Everybody knows the social security system is under duress, yet it is inconceivable that it will go away. Unless the public is prepared to see a large portion of the elderly living in poverty, we will find a way to fund social security. William J Bernstein, in his book If You Can, wrote the following:
Rest assured that you will get Social Security; its imbalances are relatively minor and fixable, and even if nothing is done, which is highly unlikely in view of the program’s popularity, you’ll still get around three-quarters of your promised benefit.
Though we feel certain that the payments will continue, the structure will change for at least those with retirement more than ten years off. Rob Arnott of Research Affiliates once said means testing will affect taxes on social security payments by 2020. He said “means testing” “means” if you have one dollar, you will be taxed (as opposed to taxing on the basis of the means you have to pay).
The comment seems extreme, but is indicative of the stress the system is under. Current employed individuals pay, via payroll taxes, the retirement benefits of the retired. Per the 2012 Trustees Report on Social Security, these social security taxes alone cover 75% of the payments due. The number working has exceeded those retired with the excess payments deposited in the trust fund. With retired baby boomers soon outnumbering workers, the system will be as currently structured. Retirement age will have to continue to increase, payroll taxes will have to increase, and benefits reduced.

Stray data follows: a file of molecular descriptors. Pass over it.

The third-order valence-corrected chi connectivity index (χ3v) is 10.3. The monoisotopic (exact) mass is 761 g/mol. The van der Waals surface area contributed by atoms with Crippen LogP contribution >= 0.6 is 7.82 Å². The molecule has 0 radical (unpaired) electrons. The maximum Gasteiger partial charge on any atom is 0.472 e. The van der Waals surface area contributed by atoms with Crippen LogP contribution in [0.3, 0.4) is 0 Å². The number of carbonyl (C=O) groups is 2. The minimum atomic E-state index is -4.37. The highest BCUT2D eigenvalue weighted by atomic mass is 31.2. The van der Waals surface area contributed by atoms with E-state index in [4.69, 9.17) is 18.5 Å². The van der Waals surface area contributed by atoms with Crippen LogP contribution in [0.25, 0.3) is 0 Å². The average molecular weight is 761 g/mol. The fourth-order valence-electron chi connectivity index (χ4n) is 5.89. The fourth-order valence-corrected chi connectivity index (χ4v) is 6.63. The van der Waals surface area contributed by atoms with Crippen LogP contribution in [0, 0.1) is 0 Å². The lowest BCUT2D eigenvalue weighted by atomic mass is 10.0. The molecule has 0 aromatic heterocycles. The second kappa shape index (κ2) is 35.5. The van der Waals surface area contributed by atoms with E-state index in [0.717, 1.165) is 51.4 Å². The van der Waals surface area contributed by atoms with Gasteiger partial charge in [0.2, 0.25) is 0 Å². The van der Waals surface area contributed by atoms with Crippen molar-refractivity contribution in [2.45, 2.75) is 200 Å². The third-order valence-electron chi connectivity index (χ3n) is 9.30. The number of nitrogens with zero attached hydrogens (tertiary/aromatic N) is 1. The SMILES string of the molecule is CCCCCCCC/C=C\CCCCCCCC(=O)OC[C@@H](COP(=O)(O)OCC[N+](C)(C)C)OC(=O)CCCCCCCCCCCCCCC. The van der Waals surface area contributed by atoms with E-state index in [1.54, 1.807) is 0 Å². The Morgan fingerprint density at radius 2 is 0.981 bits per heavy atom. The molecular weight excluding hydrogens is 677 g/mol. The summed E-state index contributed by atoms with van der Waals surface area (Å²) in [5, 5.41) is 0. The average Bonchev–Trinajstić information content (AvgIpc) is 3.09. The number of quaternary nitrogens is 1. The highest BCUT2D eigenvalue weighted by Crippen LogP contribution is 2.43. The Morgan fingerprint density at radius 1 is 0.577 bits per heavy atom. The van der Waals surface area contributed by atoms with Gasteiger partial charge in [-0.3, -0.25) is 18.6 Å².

Which demonstrates another problem….
Laurence J. Kotlikoff and Scott Burns, in their book The Coming Generational Storm, wrote about the disparity between baby boomer and the younger generations’ net benefits. Sen. Dan Coats, R-Ind. askedm “Why isn’t there more outrage … about being robbed of the opportunity to achieve the American dream? Robbed, frankly, by the older generation that I’m a part of?” However, it is hard for me to imagine the younger generations ever organizing enough to push for changes.
In summary, we think for those in, or close to retirement, social security can be depended on. If you are younger, though we are confident of its continued existence, who knows what the system will look like. Given the long term that we expect you to receive Social Security, decisions on enrollment can be critical. We can run projections under different scenarios to help inform planning decisions.